Labrocca - I understand what you are saying, but even you have to realize that doing it AFTER the point of contact will bring a suspicion trying to use the "good faith" arguement after it has already been astablished that it wasn't. Just to show you I know your point of view, I will share this with you. I own a direct domain that exactly matches a well known TM. I have successfully kept the domain against 2 TEAMS of lawyers because I have honestly used the domain in good faith. It came to a point where I was granted permmission (in an indirect way) and was even given pictures to add to my site directly for the TM holder.

It was someone else who suggested to get money from the TM holder, not you. I was trying to roll everything into one Ok, this thread was started with a specific domain listed.... please read that domain and tell me it could ever be registered without knowing the TM. And yes, the TOS of registrars says it is your responsibility to not register domains with TMs in them.... Here is enoms TOS:.

>>>.

NOT INCLUDED IN THE SERVICES: Without limitation, the following are not included in the Services: We cannot and do not check to see whether the domain name(s) you select, or the use you make of the domain name(s), or other of the Service(s), infringes legal rights of others. It is your responsibility to know whether or not the domain name(s) you select or use infringes legal rights of others. We might be ordered by a court to cancel, modify, or transfer your domain name; it is your responsibility to list accurate contact information in association with your account and to communicate with litigants, potential litigants, and governmental authorities. It is not our responsibility to forward court orders or other communications to you. We will comply with court orders unless you contact us to contest the order..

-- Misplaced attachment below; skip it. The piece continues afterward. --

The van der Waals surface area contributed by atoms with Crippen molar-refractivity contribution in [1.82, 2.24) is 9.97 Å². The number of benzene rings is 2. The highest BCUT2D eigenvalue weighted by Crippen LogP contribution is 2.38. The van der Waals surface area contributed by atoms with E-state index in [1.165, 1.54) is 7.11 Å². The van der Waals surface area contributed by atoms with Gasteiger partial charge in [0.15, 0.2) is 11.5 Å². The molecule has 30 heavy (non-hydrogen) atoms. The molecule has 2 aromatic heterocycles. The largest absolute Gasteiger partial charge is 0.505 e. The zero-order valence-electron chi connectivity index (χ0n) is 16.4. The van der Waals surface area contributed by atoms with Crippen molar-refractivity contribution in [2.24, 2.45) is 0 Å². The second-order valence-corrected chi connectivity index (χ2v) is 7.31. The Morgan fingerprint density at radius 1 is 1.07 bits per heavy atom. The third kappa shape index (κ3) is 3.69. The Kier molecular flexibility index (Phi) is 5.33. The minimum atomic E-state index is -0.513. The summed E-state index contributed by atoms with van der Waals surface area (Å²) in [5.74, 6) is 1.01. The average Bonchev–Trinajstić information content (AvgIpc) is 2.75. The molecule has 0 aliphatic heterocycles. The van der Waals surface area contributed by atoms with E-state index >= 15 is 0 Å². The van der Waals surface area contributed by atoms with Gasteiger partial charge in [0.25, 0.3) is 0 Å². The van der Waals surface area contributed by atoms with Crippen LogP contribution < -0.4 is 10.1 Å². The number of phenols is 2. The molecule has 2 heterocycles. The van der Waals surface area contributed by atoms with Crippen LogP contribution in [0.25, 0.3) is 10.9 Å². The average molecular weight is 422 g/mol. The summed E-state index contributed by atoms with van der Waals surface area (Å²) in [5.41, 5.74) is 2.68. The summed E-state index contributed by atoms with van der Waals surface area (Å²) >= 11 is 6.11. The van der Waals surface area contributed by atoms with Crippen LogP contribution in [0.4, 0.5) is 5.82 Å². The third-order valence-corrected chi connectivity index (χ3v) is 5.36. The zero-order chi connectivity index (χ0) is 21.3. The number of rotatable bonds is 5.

<<<.

So yes, it is your responsibility to know is the domain in TMed or not, so you just register domains willy nilly and them claim "you didn't know"..

Comment #21

The TM registration isn't even required to have a TM. It only formalizes it and mkes it easier to enforce and collect damages. The first medicine bottle they printed and marketed basically protected their name. A registration only changes it from "TM" to (R) for Registered Trademark. According to a previous posting, first use was July 10, 2002. If you have no commercial use, then why keep it? For the priveledge of paying renewal fees? Putting a couple links, assuming they are Paid links, would then make it a commerical use.